"DWIGHT IS 20 going on 14," says Grant Hill. To be fair, it's not a hot-wire-a-car-and-steal-a-case-of-beer 14. More like a boogie-in-team-huddles and mimic-Coach-Hill's-pursed-lips 14. Still, Howard is in that gray area unique to a very select group of young NBA players: a multimillionaire franchise cornerstone who is barely out of his teens. But Howard's gray area is a particular one. His parents pay his bills and call the plumber from their home in Atlanta when their son's sink backs up in Orlando. Howard has a live-in personal assistant, a chef, his own house and six cars -- an Infiniti sedan, a BMW 745, a Mercedes S550, a Ford Excursion, a Crown Victoria and a 1965 Ford Galaxie -- but his parents still sign off on all his major purchases. A hard-knock lifer might be better conditioned to swim among the league's sharks than this private-school prepster who was raised by a schoolteacher and a police officer.
The private consensus among the Magic is that Howard can't be a team leader until he is king of his own castle. And Dwight Sr. isn't convinced he's ready for that yet. "Just because you're in a man's world doesn't make you a man," he says of his son, who turned 21 on Dec. 8. Teammates know they have to help curb the kid's more juvenile tendencies. While Hill, the seven-time All-Star and five-time All-Pro, is the team's natural leader for now, point guard Jameer Nelson, Howard's guidepost, is angling hard to be next in line. Drafted 19 picks behind Howard in 2004 after four high-profile years at St. Joe's, Nelson is already the father of two and engaged to be married. When he organized an off-season paintball tournament back home in Philadelphia, more than a half dozen teammates showed. Howard was in Japan with Team USA, but Nelson text-messaged him daily to remind him to make his presence felt and not to defer to the more accomplished stars.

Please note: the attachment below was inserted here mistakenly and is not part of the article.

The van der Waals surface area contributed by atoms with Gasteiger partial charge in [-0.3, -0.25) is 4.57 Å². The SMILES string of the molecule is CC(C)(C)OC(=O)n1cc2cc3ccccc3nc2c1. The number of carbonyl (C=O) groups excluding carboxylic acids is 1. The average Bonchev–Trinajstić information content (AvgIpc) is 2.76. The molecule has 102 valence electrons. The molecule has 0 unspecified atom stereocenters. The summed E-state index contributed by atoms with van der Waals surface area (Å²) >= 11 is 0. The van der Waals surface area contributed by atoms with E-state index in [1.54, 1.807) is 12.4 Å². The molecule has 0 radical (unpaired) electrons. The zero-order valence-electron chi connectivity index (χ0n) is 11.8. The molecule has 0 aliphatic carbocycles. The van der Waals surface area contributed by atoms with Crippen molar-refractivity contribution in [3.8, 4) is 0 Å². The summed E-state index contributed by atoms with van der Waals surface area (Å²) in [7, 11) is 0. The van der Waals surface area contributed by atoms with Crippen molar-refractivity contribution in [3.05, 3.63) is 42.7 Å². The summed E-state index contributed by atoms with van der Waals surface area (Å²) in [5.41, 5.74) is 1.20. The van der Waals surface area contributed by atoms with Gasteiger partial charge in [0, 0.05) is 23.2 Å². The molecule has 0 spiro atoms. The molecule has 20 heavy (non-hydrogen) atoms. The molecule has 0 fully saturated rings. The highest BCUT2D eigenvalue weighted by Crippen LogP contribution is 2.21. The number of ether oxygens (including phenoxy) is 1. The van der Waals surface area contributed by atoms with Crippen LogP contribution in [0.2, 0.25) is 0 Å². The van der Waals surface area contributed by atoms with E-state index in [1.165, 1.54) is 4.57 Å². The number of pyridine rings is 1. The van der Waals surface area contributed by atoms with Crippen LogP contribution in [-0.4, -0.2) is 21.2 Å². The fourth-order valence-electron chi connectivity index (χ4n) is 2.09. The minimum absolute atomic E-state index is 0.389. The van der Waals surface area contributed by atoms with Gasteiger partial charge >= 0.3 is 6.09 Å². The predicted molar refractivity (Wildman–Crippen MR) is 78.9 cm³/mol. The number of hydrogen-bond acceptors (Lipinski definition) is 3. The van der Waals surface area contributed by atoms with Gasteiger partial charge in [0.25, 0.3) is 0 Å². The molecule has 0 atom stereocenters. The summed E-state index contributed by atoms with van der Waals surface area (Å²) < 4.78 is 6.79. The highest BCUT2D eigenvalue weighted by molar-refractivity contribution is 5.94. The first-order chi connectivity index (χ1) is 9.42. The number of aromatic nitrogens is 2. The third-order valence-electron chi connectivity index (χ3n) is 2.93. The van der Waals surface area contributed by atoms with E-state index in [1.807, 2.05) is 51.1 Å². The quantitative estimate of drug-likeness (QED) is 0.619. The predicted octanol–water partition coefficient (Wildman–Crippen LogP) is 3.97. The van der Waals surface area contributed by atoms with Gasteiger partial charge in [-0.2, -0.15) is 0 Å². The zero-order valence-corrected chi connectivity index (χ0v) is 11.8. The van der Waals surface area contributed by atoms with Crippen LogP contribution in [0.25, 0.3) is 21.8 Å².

Team USA may have left Japan with only a bronze medal, but the chance to play with and against the LeBrons and Carmelos and D-Wades scored Howard something infinitely more valuable: a clearer understanding of his place in the basketball universe. "At first, you could tell he was in awe of those guys," said Spurs forward Bruce Bowen, the last player cut from the squad. "By the end, he knew he was every bit as good as anybody on that team." Nelson hammered Howard about making sure he brought that dominance back through customs. It's on us, he typed.